Movie Review – The Good Dinosaur
Arlo and his family have a farm that grows corn and chicken. The parents push the children to work hard so they can raise enough food to squirrel away for the winter. It’s not indicated how old Arlo is, but he looks like a green Brontosaurus and from his size it could be argued that he’s about 10 to 14 years old. That being said, the upcoming winter is probably not his first. This is to say that the worry and concern about saving food is not understandable.
It seems likely that they’ve been okay for several years now, but there is this extra cause for concern and later an urgency that never seemed justified. It seems like a missed beat, which is one of several problems with director Peter Sohn and writer Meg LeFauve’s entry into the Pixar oeuvre. There are a lot of missed beats here. A few dots that don’t get connected or gaps that don’t get filled.
It starts with a shaky foundation. The crux of the film is Arlo getting separated from his family and then having to find his way back home, so it has a Toy Story and Finding Nemo adventure aspect to it, but the movie throws up a proposition and then never follows through with it. That proposition is that this is a world where dinosaurs co-exist with humans. Dinosaurs never went extinct and in fact have evolved to speak and be farmers, while humans are primitive animals who behave like dogs.
Arlo meets one such human whom he names Spot. Spot is of course a common dog name, but Spot could have easily been named Tarzan or Mowgli. Spot is the same as them, but he just happens to live in a real-life Jurassic World. Yet, he does act more like a wild creature than even Tarzan, the Edgar Rice Burroughs character, or Mowgli, the character from Rudyard Kipling’s The Jungle Book. Despite that or perhaps because of that, Sohn’s film seeks to disagree with Michael Crichton’s proposition that dinosaurs and humans can’t live together on the same land or possibly same continent.
At one point, Spot starts to steal food from Arlo’s family, and Arlo’s father, Poppa, voiced by Jeffrey Wright, doesn’t hesitate with wanting to kill Spot. If he had the opportunity, it’s more than likely that Poppa would have killed Spot without blinking. Dinosaurs are supposedly civilized in this world, but beyond what Arlo does, we never see any other interactions between dinosaurs and humans that would suggest an opposition to Crichton’s depiction of those interactions, which mainly were deadly ones.
Arlo acts like a wild dog at times, but at other times he seems extremely smart. It’s a wonder if Sohn’s proposition includes the possibility that humans will evolve into what they are now, but that’s an idea that this movie doesn’t seem to want to address. Sohn and his writers instead want to address the fact that as much as they’re pulling from prior Pixar films, they’re also pulling from one of the greatest animated films ever made, The Lion King (1994).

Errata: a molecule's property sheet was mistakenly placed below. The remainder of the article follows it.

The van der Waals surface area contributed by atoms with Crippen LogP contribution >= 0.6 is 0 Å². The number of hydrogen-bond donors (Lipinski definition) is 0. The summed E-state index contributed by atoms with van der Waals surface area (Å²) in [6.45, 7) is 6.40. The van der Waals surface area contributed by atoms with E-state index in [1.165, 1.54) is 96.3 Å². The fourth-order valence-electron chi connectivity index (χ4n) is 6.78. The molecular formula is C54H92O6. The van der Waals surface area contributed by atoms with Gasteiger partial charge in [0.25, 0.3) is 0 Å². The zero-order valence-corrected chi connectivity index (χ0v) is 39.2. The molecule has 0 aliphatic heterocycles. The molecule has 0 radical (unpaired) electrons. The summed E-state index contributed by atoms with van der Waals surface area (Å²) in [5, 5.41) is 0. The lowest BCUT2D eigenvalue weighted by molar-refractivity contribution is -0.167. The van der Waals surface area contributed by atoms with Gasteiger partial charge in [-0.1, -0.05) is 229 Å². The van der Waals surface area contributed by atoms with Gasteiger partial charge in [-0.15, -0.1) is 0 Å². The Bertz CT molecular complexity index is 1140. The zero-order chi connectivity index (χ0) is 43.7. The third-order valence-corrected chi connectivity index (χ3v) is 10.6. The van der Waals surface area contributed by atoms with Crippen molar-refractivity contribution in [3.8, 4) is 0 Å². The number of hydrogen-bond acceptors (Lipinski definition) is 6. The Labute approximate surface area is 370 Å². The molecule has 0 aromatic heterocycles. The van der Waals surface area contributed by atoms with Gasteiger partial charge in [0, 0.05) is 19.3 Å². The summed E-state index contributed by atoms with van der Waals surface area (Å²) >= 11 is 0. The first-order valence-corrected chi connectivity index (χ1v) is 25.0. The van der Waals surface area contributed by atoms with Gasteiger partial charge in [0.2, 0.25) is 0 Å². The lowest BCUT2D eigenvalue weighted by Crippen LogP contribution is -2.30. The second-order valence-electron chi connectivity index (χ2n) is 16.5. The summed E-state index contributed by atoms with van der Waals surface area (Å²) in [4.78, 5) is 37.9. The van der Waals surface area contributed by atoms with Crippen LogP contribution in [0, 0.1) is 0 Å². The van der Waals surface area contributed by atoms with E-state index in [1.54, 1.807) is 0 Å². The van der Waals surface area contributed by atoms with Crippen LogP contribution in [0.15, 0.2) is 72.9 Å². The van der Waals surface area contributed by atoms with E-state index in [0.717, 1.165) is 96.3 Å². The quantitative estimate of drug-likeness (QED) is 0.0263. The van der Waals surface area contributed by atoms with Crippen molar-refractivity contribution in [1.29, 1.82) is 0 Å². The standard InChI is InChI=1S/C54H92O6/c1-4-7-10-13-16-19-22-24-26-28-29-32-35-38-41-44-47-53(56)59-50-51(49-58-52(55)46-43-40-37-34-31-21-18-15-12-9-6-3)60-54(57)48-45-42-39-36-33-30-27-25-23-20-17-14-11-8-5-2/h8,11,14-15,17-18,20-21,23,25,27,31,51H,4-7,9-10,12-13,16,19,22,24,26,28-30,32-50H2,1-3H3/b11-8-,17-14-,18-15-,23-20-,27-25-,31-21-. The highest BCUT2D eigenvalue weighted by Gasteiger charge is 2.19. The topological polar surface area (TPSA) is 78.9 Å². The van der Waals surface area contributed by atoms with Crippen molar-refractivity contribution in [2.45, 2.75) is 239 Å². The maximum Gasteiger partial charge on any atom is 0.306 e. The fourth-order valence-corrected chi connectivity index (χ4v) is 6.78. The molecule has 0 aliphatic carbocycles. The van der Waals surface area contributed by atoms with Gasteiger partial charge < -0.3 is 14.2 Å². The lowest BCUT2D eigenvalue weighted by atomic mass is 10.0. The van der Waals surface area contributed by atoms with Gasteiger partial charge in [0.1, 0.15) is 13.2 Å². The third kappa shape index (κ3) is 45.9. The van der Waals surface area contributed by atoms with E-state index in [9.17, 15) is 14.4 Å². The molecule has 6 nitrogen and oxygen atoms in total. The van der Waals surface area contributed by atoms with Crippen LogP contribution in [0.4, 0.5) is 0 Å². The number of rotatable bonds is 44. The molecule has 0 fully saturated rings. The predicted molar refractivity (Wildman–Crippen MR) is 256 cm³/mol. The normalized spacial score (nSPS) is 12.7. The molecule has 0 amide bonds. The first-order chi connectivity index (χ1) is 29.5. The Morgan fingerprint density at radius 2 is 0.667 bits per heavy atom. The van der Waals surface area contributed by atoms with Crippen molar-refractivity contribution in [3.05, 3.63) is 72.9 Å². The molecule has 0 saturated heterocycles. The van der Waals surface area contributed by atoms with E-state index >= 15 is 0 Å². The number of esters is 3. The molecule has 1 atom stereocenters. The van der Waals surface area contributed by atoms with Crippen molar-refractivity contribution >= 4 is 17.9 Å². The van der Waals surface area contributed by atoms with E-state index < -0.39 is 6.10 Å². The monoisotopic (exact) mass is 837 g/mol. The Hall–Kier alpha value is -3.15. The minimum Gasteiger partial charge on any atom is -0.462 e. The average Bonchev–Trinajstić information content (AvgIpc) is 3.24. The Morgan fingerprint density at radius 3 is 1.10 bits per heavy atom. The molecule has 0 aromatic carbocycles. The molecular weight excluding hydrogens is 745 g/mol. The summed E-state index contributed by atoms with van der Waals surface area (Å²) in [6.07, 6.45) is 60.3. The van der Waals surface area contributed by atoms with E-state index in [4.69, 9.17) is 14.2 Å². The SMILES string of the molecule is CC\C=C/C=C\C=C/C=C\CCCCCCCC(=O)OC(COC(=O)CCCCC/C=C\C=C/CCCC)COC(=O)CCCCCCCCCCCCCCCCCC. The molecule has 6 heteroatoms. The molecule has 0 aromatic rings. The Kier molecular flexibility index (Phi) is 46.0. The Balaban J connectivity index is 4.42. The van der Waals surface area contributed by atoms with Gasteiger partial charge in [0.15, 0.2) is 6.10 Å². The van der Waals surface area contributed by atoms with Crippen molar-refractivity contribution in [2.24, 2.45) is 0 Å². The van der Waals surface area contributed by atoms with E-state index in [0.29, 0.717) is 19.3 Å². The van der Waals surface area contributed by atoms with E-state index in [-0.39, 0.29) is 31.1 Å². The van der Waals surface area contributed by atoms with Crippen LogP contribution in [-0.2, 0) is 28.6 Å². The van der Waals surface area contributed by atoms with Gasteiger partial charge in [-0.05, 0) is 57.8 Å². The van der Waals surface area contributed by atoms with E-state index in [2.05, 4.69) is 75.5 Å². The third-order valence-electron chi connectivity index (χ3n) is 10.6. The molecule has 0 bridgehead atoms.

There are so many echoes or straight rip-offs from The Lion King that it was either distracting because this movie wasn’t measuring up to that Oscar-winning film or else it was boring me. For starters, Poppa is no Mufasa. Yet, Sohn tries to invoke that classic character. Sohn gives Poppa two, very distinctive Mufasa-like moments here. Neither work. Not to spoil much, but a stampeding herd of wildebeests are replaced with a huge flood and a vision in the clouds is replaced with a lack of vision in terms of muddy footprints, and again neither have the same impact.
The water in this film is surprisingly well-animated. The opening shot is of water and it’s very photo-realistic. It looks absolutely like actual water taken with a camera and not generated in a computer. Yet, what isn’t well-animated ultimately is the relationship between Arlo and Poppa. Even though we get about as much time with them as we do with Simba and Mufasa, it just doesn’t feel as powerful or as strong. Yes, there is a somewhat glorious scene in a field of lightning bugs but again it’s just not as glorious as anything in The Lion King.
It also might not be saying much but this movie could also be the most violent movie to come from Disney or Pixar in a long while if not ever. Arlo witnesses death and on several occasions nearly dies. Sohn and his writers put Arlo through the ringer. At one point, I even thought the film and Arlo might go the route of 127 Hours. Spot rips an animal’s head off with only his teeth. Attacks from rustlers, or redneck dinosaurs, as well as Pterodactyls are pretty intense and a Tyrannosaurus named Butch, voiced by Sam Elliott, tells a pretty gory story.
Unfortunately, this film just didn’t connect. It felt too derivative rather than paying homage. Pixar’s previous film Inside Out did such a fantastic job of connecting and having such literal emotional resonance but doing so in such different ways. This one felt way too formulaic and it relied too much on conventions and archetypes that it just became too lame.
One Star out of Five.
Rated PG for peril, action and thematic elements.
Running Time: 1 hr. and 40 mins.
Sanjay’s Super Team is the short film that ran before this one. It nicely compares Hindu myths with comic book myths. Like with the recent Master of None, it puts to the forefront the conflict of Indian-Americans in this country. It’s well-drawn and while I appreciate that there’s a brown-skinned boy and his brown-skinned father as the protagonists, it didn’t connect with me emotionally either unlike recent Disney or Pixar shorts like Feast (2014), The Blue Umbrella (2013), Day & Night (2010) or Partly Cloudy (2009).